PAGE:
Can you summarize what you’re asking for?
We’re looking for a forgivable loan program for restaurateurs so we can continue to pay our rent and pay interest on our loans for as long as we’re forced to stay out of business. Nobody can afford to have tens of billions of loans go under, which is what is going to happen if our government doesn’t figure out a way to provide some relief. In the short term—and this is now extremely urgent given that tomorrow is April 1—we are hoping the government will support a rent freeze. Even just for two weeks while we figure out a solution that works for everyone. That is something that has already happened in countries around the world and in Nova Scotia, where they announced rent deferral on Friday. Let’s just punt this down the line a couple of weeks and give everyone a little breathing room.
Meaning restaurants shouldn’t pay rent tomorrow?
I can’t speak for what all restaurants are doing, and we are not giving a specific directive. From what I have heard, the vast majority aren’t planning to pay rent. I don’t want to paint it as us against them. I have heard a lot of heartwarming stories about landlords who are offering deferment plans, including some of the companies we’re working with. But we can’t rely on everyone doing what’s right, and obviously landlords are under a lot of pressure too. That’s why our government needs to step in.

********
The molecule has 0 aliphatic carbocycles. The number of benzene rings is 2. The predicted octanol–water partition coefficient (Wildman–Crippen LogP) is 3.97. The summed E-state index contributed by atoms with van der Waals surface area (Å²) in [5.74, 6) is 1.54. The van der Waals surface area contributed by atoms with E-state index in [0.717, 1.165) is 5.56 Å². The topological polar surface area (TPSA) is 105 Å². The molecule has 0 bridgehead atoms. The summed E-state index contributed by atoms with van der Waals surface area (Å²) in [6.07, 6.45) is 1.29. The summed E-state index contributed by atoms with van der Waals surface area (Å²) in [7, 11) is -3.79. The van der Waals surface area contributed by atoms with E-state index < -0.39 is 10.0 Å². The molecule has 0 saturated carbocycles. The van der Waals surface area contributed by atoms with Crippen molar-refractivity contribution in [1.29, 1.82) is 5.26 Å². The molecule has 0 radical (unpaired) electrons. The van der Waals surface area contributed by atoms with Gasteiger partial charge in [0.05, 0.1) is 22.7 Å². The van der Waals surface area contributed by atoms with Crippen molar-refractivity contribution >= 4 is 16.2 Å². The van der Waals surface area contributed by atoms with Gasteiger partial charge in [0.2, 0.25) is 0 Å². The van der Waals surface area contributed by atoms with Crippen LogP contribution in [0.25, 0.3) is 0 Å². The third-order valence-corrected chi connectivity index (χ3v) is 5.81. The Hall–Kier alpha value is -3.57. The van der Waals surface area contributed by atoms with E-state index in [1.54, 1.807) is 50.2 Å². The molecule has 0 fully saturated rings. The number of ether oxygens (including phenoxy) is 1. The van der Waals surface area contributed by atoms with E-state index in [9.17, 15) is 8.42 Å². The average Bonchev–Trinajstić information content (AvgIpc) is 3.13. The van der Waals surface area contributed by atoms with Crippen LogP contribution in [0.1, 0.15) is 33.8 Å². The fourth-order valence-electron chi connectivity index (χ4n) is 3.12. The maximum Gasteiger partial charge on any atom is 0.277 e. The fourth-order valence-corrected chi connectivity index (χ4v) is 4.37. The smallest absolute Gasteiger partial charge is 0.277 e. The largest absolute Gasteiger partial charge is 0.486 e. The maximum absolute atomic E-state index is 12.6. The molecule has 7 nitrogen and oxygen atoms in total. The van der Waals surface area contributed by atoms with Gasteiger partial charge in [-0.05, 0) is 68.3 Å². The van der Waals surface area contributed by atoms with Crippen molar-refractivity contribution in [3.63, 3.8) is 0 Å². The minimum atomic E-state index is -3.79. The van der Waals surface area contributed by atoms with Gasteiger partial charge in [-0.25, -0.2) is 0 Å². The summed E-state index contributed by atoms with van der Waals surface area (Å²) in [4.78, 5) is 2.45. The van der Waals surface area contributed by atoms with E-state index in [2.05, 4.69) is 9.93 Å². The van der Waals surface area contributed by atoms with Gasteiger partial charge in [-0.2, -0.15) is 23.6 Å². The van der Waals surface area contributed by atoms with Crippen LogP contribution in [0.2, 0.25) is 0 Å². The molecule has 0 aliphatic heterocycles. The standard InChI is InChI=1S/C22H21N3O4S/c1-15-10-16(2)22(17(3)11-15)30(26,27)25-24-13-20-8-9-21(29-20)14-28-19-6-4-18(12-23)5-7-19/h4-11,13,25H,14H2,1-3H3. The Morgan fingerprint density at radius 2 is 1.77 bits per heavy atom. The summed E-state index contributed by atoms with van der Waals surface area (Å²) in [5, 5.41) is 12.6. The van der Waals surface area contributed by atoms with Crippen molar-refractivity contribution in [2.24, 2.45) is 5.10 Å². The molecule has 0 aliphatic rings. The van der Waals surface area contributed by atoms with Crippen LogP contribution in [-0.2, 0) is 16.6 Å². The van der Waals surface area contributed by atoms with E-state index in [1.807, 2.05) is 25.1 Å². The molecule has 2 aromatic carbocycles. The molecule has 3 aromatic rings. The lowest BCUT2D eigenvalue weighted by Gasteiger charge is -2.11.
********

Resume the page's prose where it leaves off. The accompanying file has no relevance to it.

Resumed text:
So many businesses are suffering. Why does the restaurant industry deserve special consideration?
The last thing we’re saying is “Help us, and nobody else should get anything.” It’s more like different industries face different challenges, so the solutions can’t be one-size-fits-all. I think it’s fair to say that, aside from front-line workers and medical professionals who we are hugely grateful for, the restaurant industry has been hit hardest. First, there is no work-from-home option for us. Second, we employ a huge amount of people: seven per cent of the Canadian workforce. Restaurants have high operating costs and low margins—a little over four per cent is the average. And there is also the fact that a lot of our product is perishable. So if you’re a clothing store and you’re forced to close down for a few months, you may still be able to sell that inventory down the road. We gave a lot of our inventory away by making care packages and having our staff deliver them to vulnerable people. So there will be capital required to reopen that a lot of us won’t be able to afford. That’s really my biggest fear: that facing the pressure and the financial burden, a lot of people are going to give up and hand over their keys. It’s happening already. That’s another thing we’re trying to do: reach out to people and say, “Hang in there, we can work this out.”
Can you talk about the role that restaurants play in the fabric of our society?